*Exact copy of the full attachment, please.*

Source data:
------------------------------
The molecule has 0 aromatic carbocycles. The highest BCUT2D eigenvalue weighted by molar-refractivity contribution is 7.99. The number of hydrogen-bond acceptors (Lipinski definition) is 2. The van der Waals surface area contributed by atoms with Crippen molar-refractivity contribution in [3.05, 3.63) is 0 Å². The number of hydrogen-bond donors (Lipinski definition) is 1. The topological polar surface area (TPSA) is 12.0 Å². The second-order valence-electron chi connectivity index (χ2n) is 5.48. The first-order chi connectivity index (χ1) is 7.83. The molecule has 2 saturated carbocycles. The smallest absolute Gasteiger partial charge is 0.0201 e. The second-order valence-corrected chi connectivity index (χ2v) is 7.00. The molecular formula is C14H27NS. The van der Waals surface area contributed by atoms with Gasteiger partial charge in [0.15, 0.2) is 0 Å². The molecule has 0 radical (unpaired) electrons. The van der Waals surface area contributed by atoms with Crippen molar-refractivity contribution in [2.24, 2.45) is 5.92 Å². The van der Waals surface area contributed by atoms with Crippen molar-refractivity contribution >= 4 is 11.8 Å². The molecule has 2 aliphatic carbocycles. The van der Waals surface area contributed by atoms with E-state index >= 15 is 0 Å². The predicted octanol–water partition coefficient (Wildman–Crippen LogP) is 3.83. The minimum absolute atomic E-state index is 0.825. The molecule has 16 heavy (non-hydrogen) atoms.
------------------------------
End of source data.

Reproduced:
The molecule has 0 aromatic carbocycles. The highest BCUT2D eigenvalue weighted by molar-refractivity contribution is 7.99. The number of hydrogen-bond acceptors (Lipinski definition) is 2. The van der Waals surface area contributed by atoms with Crippen molar-refractivity contribution in [3.05, 3.63) is 0 Å². The number of hydrogen-bond donors (Lipinski definition) is 1. The topological polar surface area (TPSA) is 12.0 Å². The second-order valence-electron chi connectivity index (χ2n) is 5.48. The first-order chi connectivity index (χ1) is 7.83. The molecule has 2 saturated carbocycles. The smallest absolute Gasteiger partial charge is 0.0201 e. The second-order valence-corrected chi connectivity index (χ2v) is 7.00. The molecular formula is C14H27NS. The van der Waals surface area contributed by atoms with Gasteiger partial charge in [0.15, 0.2) is 0 Å². The molecule has 0 radical (unpaired) electrons. The van der Waals surface area contributed by atoms with Crippen molar-refractivity contribution in [2.24, 2.45) is 5.92 Å². The van der Waals surface area contributed by atoms with Crippen molar-refractivity contribution >= 4 is 11.8 Å². The molecule has 2 aliphatic carbocycles. The van der Waals surface area contributed by atoms with E-state index >= 15 is 0 Å². The predicted octanol–water partition coefficient (Wildman–Crippen LogP) is 3.83. The minimum absolute atomic E-state index is 0.825. The molecule has 16 heavy (non-hydrogen) atoms.